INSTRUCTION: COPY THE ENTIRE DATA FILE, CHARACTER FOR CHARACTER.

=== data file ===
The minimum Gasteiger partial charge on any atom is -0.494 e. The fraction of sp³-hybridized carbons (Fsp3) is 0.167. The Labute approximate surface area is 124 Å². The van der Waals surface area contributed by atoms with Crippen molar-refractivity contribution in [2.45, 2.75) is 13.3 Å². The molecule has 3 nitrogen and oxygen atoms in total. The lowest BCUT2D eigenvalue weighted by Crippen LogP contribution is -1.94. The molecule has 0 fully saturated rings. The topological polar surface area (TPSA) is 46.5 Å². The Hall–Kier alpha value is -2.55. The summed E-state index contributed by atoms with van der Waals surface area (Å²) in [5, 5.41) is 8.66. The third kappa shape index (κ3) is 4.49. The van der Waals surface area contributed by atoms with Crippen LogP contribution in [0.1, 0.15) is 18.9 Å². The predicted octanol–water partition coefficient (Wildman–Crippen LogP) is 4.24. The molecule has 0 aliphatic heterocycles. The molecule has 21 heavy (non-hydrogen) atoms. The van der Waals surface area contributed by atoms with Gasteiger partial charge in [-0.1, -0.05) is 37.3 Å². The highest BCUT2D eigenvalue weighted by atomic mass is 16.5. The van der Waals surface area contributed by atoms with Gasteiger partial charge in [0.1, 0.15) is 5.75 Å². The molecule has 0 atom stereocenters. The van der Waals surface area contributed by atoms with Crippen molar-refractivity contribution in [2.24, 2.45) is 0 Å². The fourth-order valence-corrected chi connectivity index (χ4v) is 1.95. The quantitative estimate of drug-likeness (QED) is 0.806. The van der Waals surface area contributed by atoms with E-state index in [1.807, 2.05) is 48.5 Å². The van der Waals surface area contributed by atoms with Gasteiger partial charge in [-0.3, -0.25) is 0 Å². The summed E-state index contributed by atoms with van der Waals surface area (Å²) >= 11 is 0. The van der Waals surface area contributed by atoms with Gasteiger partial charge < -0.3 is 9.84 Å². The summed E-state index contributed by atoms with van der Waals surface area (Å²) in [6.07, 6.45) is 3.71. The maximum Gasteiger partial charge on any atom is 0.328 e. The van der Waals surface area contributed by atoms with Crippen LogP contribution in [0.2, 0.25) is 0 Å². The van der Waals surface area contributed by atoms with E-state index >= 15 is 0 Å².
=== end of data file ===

The minimum Gasteiger partial charge on any atom is -0.494 e. The fraction of sp³-hybridized carbons (Fsp3) is 0.167. The Labute approximate surface area is 124 Å². The van der Waals surface area contributed by atoms with Crippen molar-refractivity contribution in [2.45, 2.75) is 13.3 Å². The molecule has 3 nitrogen and oxygen atoms in total. The lowest BCUT2D eigenvalue weighted by Crippen LogP contribution is -1.94. The molecule has 0 fully saturated rings. The topological polar surface area (TPSA) is 46.5 Å². The Hall–Kier alpha value is -2.55. The summed E-state index contributed by atoms with van der Waals surface area (Å²) in [5, 5.41) is 8.66. The third kappa shape index (κ3) is 4.49. The van der Waals surface area contributed by atoms with Crippen LogP contribution in [0.1, 0.15) is 18.9 Å². The predicted octanol–water partition coefficient (Wildman–Crippen LogP) is 4.24. The molecule has 0 aliphatic heterocycles. The molecule has 21 heavy (non-hydrogen) atoms. The van der Waals surface area contributed by atoms with Gasteiger partial charge in [-0.1, -0.05) is 37.3 Å². The highest BCUT2D eigenvalue weighted by atomic mass is 16.5. The van der Waals surface area contributed by atoms with Gasteiger partial charge in [0.1, 0.15) is 5.75 Å². The molecule has 0 atom stereocenters. The van der Waals surface area contributed by atoms with Crippen molar-refractivity contribution in [2.24, 2.45) is 0 Å². The fourth-order valence-corrected chi connectivity index (χ4v) is 1.95. The quantitative estimate of drug-likeness (QED) is 0.806. The van der Waals surface area contributed by atoms with E-state index in [1.807, 2.05) is 48.5 Å². The van der Waals surface area contributed by atoms with Gasteiger partial charge in [-0.3, -0.25) is 0 Å². The summed E-state index contributed by atoms with van der Waals surface area (Å²) >= 11 is 0. The van der Waals surface area contributed by atoms with Gasteiger partial charge < -0.3 is 9.84 Å². The summed E-state index contributed by atoms with van der Waals surface area (Å²) in [6.07, 6.45) is 3.71. The maximum Gasteiger partial charge on any atom is 0.328 e. The van der Waals surface area contributed by atoms with Crippen LogP contribution in [0.2, 0.25) is 0 Å². The van der Waals surface area contributed by atoms with E-state index >= 15 is 0 Å².